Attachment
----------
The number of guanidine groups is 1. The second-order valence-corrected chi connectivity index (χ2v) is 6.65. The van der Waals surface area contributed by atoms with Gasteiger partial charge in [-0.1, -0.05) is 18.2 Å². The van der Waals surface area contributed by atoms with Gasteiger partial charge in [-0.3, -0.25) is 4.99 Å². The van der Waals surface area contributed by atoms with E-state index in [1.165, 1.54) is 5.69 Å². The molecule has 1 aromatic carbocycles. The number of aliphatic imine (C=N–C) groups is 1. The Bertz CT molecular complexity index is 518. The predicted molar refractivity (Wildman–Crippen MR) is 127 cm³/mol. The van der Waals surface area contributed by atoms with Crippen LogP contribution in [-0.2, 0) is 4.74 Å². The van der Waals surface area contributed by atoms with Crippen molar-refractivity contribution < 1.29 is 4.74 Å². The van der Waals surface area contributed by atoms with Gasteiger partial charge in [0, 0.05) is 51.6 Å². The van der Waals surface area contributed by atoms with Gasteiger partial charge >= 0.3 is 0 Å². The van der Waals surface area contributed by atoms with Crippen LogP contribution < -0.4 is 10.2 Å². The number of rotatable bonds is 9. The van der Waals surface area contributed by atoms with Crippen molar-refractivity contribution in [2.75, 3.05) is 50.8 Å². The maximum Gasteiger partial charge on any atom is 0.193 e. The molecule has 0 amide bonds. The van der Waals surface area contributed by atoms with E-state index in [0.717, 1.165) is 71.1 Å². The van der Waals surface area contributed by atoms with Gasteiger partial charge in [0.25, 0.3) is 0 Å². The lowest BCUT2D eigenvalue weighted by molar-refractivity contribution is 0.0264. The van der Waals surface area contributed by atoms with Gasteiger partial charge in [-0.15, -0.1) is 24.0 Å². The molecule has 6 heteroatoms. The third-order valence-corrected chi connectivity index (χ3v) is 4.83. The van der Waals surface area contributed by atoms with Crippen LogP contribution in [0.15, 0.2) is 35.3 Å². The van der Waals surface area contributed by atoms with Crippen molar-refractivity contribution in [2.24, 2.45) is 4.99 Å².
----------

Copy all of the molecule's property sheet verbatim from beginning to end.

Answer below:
The number of guanidine groups is 1. The second-order valence-corrected chi connectivity index (χ2v) is 6.65. The van der Waals surface area contributed by atoms with Gasteiger partial charge in [-0.1, -0.05) is 18.2 Å². The van der Waals surface area contributed by atoms with Gasteiger partial charge in [-0.3, -0.25) is 4.99 Å². The van der Waals surface area contributed by atoms with E-state index in [1.165, 1.54) is 5.69 Å². The molecule has 1 aromatic carbocycles. The number of aliphatic imine (C=N–C) groups is 1. The Bertz CT molecular complexity index is 518. The predicted molar refractivity (Wildman–Crippen MR) is 127 cm³/mol. The van der Waals surface area contributed by atoms with Crippen LogP contribution in [-0.2, 0) is 4.74 Å². The van der Waals surface area contributed by atoms with Crippen molar-refractivity contribution < 1.29 is 4.74 Å². The van der Waals surface area contributed by atoms with Gasteiger partial charge in [0, 0.05) is 51.6 Å². The van der Waals surface area contributed by atoms with Gasteiger partial charge >= 0.3 is 0 Å². The van der Waals surface area contributed by atoms with Crippen LogP contribution < -0.4 is 10.2 Å². The number of rotatable bonds is 9. The van der Waals surface area contributed by atoms with Crippen molar-refractivity contribution in [2.75, 3.05) is 50.8 Å². The maximum Gasteiger partial charge on any atom is 0.193 e. The molecule has 0 amide bonds. The van der Waals surface area contributed by atoms with E-state index in [0.717, 1.165) is 71.1 Å². The van der Waals surface area contributed by atoms with Gasteiger partial charge in [0.25, 0.3) is 0 Å². The lowest BCUT2D eigenvalue weighted by molar-refractivity contribution is 0.0264. The van der Waals surface area contributed by atoms with Gasteiger partial charge in [-0.15, -0.1) is 24.0 Å². The molecule has 6 heteroatoms. The third-order valence-corrected chi connectivity index (χ3v) is 4.83. The van der Waals surface area contributed by atoms with Crippen LogP contribution in [0.15, 0.2) is 35.3 Å². The van der Waals surface area contributed by atoms with Crippen molar-refractivity contribution in [2.24, 2.45) is 4.99 Å².